“On Saturday 23 February 1918, I being master of the fishing boat ‘Girl Emily’ of Peel put to sea with a crew of four men, about four o’clock pm. Whilst about ten miles off Peel, fishing for cod, we encountered a German submarine which cam alongside of us. They asked if I was fishing, I answered “yes”. He then left us and came around on our starboard quarter, and when about one hundred yards away he fired at us, I was at the tiller and the shot struck a stanchion not a yard away from my front. i was severely wounded in the face with splinters. Some splinters entered beneath my right eye, and have seriously affected my sight.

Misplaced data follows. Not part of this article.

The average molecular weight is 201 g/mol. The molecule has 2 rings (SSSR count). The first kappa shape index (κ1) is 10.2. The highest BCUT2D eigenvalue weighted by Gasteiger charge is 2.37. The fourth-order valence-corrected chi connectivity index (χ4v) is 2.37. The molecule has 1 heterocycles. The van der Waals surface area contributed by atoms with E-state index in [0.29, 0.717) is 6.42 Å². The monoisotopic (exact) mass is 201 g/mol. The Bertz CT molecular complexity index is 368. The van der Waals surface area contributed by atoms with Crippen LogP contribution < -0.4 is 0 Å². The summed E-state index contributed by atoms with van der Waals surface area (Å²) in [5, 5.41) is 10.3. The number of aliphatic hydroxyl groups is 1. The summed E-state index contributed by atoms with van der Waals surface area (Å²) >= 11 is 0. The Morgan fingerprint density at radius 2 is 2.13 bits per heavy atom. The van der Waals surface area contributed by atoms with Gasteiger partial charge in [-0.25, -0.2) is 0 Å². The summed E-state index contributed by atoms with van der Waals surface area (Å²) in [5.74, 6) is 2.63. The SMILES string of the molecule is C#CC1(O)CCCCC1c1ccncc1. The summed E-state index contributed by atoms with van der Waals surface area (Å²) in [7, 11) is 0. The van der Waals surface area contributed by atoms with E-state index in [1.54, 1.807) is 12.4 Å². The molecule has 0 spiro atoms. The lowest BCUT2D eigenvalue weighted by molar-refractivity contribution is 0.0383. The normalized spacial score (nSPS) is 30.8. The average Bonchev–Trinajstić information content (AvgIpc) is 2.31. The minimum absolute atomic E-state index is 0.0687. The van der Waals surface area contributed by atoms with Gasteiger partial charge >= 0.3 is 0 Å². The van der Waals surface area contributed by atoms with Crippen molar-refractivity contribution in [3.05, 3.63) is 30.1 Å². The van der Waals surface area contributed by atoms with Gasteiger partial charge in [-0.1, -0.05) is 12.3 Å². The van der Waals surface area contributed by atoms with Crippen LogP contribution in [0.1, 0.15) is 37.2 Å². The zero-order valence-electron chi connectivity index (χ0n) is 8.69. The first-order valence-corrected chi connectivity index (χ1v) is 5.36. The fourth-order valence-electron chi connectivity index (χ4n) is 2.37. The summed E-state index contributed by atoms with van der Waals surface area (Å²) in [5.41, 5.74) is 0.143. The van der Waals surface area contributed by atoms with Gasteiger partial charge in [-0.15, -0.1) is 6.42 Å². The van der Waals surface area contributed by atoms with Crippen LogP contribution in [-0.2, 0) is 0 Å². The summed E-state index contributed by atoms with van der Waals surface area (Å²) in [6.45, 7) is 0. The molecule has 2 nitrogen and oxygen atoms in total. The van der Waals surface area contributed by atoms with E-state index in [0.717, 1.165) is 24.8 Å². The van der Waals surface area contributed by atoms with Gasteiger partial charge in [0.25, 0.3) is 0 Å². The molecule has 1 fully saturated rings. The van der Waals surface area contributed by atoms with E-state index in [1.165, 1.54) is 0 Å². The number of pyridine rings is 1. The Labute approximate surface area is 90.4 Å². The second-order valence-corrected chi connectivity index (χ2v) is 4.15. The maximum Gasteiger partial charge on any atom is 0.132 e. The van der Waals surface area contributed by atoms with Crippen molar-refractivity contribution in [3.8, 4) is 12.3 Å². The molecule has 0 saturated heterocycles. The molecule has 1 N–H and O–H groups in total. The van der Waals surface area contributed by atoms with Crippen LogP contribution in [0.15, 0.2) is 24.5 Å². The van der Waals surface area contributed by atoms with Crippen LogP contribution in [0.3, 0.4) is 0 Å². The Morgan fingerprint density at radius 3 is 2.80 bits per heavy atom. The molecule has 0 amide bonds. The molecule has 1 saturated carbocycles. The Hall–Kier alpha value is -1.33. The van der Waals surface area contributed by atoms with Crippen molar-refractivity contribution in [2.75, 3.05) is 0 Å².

The Germans then fired three times again the shots going through the bulwarks and the sail. They came alongside and demanded our fish which, as we were quite helpless we gave to them. There was £20 worth of fish, and they took all. I was in the Doctor’s care for three weeks, and the experience has also shaken my nerve, so that as a consequence I have not been able to prosecute my calling as a fisherman as profitably as before the accident.
I am sixty eight years of age and I might add that two of my sons served with his majesties [sic] Navy during the war, and one lost his life whilst serving King and country. I would respectfully ask if you can assist me to procure some compensation for the loss I sustained through the attack made on my boat by an enemy submarine”.
John Hughes, the skipper of fishing boat Girl Emily, to the War Pensions Committee, 1919
Quoted in This Terrible Ordeal: Manx Letters, Diaries and Memories of the Great War by Matthew Richardson